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Summary Article: Goethe, Johann Wolfgang von from The Hutchinson Unabridged Encyclopedia with Atlas and Weather Guide

German poet, novelist, dramatist, and scholar. He is generally considered the founder of modern German literature, and was the leader of the Romantic Sturm und Drang movement. His masterpiece is the poetic play Faust (1808 and 1832). His other works include the partly autobiographical Die Leiden des Jungen Werthers/The Sorrows of the Young Werther (1774); the classical dramas Iphigenie auf Tauris/Iphigenia in Tauris (1787), Egmont (1788), and Torquato Tasso (1790); the Wilhelm Meister novels (1795–1829); the short novel Die Wahlverwandschaften/Elective Affinities (1809); and scientific treatises including Farbenlehre/Treatise on Colour (1810).

Goethe was born in Frankfurt-am-Main, and studied law. Inspired by Shakespeare, to whose work he was introduced by the critic J G von Herder, he wrote the play Götz von Berlichingen (1773), heralding the Sturm und Drang movement. The inspiration for Die Leiden des Jungen Werthers came from an unhappy love affair. He took part in public life at the court of Duke Charles Augustus in Weimar 1775–86, and pursued his interests in scientific research. A year and a half spent in Italy 1786–88 was a period of great development for Goethe, when he outgrew the Sturm und Drang movement and worked towards the Greek ideal of calm and harmony.

The publication of Wilhelm Meisters Lehrjahre/Wilhelm Meister's Apprenticeship (1795–96) established Goethe's enduring fame throughout Europe. Faust, written in the intervals between other work, over a period of more than 50 years, reflects the evolution of Goethe's own thinking and character, from youth to age. The two parts of the work are as dissimilar as the influences under which they were written, the first being romantic, the second classical in form and spirit.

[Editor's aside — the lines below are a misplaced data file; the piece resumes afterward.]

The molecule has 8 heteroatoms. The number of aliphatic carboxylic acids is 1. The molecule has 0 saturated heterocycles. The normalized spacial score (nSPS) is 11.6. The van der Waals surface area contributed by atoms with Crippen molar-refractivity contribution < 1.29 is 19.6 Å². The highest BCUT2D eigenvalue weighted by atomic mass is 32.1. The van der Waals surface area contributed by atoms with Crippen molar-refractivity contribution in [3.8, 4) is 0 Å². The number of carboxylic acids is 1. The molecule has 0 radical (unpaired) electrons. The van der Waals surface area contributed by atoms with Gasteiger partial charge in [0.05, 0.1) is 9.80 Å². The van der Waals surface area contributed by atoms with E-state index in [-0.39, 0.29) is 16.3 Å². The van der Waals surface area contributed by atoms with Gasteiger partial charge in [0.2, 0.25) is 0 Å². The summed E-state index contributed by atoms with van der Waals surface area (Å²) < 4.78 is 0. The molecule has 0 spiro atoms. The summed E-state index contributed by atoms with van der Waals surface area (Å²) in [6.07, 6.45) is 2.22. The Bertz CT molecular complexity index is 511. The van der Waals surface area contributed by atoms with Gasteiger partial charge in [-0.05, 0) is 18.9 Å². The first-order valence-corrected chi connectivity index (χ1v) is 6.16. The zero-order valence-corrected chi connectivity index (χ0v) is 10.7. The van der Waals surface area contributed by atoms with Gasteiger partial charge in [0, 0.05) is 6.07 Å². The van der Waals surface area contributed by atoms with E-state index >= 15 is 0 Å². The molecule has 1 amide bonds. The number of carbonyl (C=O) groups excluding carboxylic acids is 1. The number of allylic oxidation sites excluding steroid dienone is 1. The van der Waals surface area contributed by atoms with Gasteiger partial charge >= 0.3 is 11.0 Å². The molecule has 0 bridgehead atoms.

Goethe was educated privately and studied at Leipzig and Strasbourg, where he met Herder who introduced him to Shakespeare, the old German epics, and folk song. In 1771 Goethe qualified as a lawyer and returned to Frankfurt. The influences he had experienced in Strasbourg led him to join the rebellion against the sterile classicism which pervaded much of contemporary German literature, and he produced his Shakespearean-type drama about a medieval knight Götz von Berlichingen. In 1772 he spent the summer at Wetzlar with Georg Christian Kestner and his fiancée Charlotte Buff, with whom Goethe fell in love. The situation was honourably sustained by all three, and provided the material for his next work.

In 1775 Goethe accepted an invitation from Duke Charles Augustus to his court in Weimar. He was created Geheimrat (privy councillor), then president of the chamber of finance, and was ennobled 1782. His love for Charlotte von Stein, which lasted ten years, dates from 1776. During the early years at Weimar, Goethe occupied his time with court duties and scientific research, in which he combined keen observation and poetic intuition. He discovered the intermaxillary bone in the human jaw (thus anticipating Charles Darwin's link between humans and apes); and argued that the skull was a modification of the spine, and that all the parts of a plant are modifications of the leaf. In physics, he argued against Isaac Newton's theory of light. He also devoted much time to the study of painting.

In Italy from 1786, he spent most of his time in Rome and Naples. During this period he changed his intellectual standpoint, leaving behind the Sturm und Drang phase. He recast and published Iphigenie, in which the rules of classical poetry, cast aside with jubilant satisfaction in his earlier writings, were closely observed.

On returning to Weimar 1788, he relinquished many of his court offices to devote himself to writing and, from 1791, to his new role as director of the Weimar court theatre. He fell in love with Christiane Vulpius, who inspired his Römische Elegien 1788. They were married 1806, a son having been born 1789. In 1794 Goethe and Schiller, who had been acquaintances and, in some degree, rivals, began a close friendship which lasted until Schiller's death. The two poets launched a magazine, Die Horen, to try to raise the standard of taste in art and literature.

In his rambling and discursive romance Wilhelm Meisters Lehrjahre, Goethe describes the career of a young German artist at the beginning of the 19th century. The weak-willed hero attains self-control and a sense of duty. In Faust, a work of unique biographical interest, Faust, like Goethe, struggles for perfection, often yields to evil, but never comes to love it or to lose his belief in the right and good. His failure in the quest for absolute knowledge leads him to despair, from which he is rescued only by a life of useful labour.

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